Eleanor Moore had never heard of rosacea before she was diagnosed 11 years ago, and she was stunned when, reading the information included with the topical therapy her doctor prescribed, she learned that rosacea is an incurable condition. But, as she has discovered in the intervening years, incurable does not mean unmanageable.
The 69-year-old retired data center manager and photography business owner from Fair Oaks, Calif., was diagnosed with subtype 2 (papulopustular) rosacea in 2003 after complaining to her dermatologist about the bumps on her face. Three years later, her consistently red and watery eyes then led to an additional diagnosis of ocular rosacea.
Eleanor managed her rosacea fairly well for the first few years, as her dermatologist added oral therapy and her eye doctor instructed her to apply daily warm compresses followed by over-the-counter eyelid cleansing tissues. But over time, her facial burning became worse and worse.
“My cousin recommended a skin-care specialist that a friend of hers uses for her rosacea,” Eleanor said. “I started regularly scheduled facials at the same place, and within a few weeks the burning started to subside.”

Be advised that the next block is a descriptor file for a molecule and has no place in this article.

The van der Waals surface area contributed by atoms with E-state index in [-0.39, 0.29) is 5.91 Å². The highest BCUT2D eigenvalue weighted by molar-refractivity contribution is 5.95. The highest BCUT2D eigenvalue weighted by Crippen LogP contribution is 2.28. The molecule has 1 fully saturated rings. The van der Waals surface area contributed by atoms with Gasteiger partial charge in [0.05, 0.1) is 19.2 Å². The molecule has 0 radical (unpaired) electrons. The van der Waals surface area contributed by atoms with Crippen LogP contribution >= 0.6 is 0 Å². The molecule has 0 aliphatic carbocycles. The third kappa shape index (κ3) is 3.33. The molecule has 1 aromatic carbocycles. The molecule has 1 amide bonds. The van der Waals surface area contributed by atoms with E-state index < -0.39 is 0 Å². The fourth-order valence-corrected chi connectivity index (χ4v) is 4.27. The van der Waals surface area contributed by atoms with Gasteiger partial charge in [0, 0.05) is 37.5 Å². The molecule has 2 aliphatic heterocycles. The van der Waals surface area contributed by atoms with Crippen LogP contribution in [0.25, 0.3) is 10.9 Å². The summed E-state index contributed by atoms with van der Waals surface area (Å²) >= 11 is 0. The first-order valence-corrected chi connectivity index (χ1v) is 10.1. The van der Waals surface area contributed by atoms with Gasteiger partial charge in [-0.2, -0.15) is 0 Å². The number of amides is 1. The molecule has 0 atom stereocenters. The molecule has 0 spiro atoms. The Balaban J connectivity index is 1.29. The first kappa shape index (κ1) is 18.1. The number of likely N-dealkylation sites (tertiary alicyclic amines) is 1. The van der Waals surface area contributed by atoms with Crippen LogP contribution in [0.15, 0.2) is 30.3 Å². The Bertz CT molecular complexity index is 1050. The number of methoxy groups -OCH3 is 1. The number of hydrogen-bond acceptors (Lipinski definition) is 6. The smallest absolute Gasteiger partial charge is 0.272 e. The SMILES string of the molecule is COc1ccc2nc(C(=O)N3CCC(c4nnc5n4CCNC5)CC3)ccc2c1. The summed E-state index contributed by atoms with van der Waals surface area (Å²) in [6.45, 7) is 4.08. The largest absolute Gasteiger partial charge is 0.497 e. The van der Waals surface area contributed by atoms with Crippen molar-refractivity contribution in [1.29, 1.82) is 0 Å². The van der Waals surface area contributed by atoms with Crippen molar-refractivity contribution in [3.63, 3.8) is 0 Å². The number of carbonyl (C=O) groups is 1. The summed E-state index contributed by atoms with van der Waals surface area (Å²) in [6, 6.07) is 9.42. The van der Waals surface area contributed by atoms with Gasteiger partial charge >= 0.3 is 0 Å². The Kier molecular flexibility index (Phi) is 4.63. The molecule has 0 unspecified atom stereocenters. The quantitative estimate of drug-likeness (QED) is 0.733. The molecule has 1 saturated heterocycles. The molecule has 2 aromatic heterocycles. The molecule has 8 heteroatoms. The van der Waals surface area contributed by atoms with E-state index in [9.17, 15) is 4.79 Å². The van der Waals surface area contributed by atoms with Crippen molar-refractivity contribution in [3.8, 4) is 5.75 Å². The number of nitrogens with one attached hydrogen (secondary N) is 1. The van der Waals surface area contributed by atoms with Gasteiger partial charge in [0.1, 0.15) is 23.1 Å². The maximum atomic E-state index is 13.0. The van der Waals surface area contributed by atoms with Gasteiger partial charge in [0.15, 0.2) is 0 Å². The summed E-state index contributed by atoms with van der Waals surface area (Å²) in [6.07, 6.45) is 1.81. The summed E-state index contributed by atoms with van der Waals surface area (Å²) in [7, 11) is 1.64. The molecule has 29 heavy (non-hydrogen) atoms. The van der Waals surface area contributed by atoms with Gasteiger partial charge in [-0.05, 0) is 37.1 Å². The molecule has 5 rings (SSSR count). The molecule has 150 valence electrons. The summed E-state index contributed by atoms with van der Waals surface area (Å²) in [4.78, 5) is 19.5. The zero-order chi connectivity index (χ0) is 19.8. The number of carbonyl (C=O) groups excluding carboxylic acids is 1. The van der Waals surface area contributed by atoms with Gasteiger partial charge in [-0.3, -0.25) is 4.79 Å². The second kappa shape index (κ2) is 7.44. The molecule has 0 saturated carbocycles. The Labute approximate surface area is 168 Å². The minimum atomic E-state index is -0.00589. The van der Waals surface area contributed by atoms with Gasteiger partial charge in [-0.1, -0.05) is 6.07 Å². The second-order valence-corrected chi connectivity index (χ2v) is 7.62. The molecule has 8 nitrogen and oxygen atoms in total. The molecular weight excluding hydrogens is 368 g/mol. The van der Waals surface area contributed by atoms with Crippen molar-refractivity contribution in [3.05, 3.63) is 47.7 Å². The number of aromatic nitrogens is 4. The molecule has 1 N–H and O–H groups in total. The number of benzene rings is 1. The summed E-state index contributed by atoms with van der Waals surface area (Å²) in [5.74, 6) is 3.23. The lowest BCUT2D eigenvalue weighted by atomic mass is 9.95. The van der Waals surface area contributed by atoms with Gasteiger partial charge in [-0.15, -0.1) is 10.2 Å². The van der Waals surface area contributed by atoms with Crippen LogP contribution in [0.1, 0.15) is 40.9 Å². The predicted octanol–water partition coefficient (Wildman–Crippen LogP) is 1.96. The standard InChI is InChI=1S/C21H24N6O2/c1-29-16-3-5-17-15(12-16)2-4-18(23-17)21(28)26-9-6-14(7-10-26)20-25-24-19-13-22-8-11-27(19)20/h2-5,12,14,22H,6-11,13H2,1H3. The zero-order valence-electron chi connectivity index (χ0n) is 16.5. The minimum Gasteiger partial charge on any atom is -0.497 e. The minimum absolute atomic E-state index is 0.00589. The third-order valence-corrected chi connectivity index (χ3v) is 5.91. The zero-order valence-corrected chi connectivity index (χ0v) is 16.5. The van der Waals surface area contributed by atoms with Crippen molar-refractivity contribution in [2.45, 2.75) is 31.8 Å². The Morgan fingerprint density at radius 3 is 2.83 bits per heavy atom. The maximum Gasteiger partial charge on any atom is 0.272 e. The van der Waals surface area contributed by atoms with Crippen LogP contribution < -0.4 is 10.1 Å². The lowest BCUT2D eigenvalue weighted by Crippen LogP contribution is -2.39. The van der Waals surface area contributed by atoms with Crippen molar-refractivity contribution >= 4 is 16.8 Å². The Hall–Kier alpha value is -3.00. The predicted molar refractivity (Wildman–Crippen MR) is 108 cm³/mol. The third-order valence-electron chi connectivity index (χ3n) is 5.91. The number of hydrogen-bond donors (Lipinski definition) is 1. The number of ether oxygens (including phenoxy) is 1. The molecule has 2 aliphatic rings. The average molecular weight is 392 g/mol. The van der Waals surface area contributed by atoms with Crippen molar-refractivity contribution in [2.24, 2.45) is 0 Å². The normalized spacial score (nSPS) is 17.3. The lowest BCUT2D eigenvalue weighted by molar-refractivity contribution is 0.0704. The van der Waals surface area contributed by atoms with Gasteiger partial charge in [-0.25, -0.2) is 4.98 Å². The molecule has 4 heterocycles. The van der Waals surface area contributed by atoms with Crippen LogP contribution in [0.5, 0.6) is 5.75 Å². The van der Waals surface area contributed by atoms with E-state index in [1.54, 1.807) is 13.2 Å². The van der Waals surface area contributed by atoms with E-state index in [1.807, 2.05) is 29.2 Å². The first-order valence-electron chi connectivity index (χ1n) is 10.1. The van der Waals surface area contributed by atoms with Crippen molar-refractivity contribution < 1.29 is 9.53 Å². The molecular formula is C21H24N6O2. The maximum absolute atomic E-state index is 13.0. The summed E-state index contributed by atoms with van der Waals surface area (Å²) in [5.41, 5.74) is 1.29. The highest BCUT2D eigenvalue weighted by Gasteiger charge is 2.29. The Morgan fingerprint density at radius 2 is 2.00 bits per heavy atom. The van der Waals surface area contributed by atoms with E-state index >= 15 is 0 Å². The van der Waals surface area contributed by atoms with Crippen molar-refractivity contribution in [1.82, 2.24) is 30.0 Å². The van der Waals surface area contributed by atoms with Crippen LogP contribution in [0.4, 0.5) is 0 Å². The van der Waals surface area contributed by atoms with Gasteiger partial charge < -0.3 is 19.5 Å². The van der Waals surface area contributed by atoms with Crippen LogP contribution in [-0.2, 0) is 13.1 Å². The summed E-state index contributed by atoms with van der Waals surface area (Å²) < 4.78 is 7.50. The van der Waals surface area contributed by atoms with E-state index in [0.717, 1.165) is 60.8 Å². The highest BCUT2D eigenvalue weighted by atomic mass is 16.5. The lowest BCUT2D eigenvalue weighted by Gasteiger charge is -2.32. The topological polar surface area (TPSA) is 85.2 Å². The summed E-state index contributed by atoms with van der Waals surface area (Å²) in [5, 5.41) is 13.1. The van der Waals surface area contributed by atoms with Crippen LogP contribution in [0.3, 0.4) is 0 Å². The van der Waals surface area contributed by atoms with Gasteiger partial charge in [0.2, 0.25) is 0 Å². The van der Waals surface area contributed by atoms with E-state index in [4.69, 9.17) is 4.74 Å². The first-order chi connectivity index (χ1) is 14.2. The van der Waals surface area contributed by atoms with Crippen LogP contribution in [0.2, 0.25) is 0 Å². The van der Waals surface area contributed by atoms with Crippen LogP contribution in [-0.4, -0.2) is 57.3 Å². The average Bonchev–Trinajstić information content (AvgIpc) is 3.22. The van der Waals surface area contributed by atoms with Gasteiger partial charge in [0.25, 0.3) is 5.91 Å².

Within six months, all signs of her rosacea had receded. Eleanor now receives monthly clay-and-water facials but also maintains a strict morning and night skin-care routine with rosacea-friendly products, including some of the natural products used in her facials such as Indian-clay soap and a chamomile tea toner.
Eleanor said some of the most common rosacea triggers, such as spicy food and red wine, don’t bother her, and with red hair and a fair, freckled complexion, she learned to stay out of the sun long ago and to use sunscreen daily. Stress can be a trigger, particularly with age and when health becomes an issue, but Eleanor said she tries to cope with stressful situations as positively as she can.
With her clear skin now, Eleanor said compliments have replaced any questions she once received about her complexion. But she isn’t shy about bringing up the topic of rosacea if she sees a friend who may have signs of the disorder.
The best advice Eleanor has to offer: “Work with your doctor, but in addition explore skin-care experts who specialize in rosacea care.”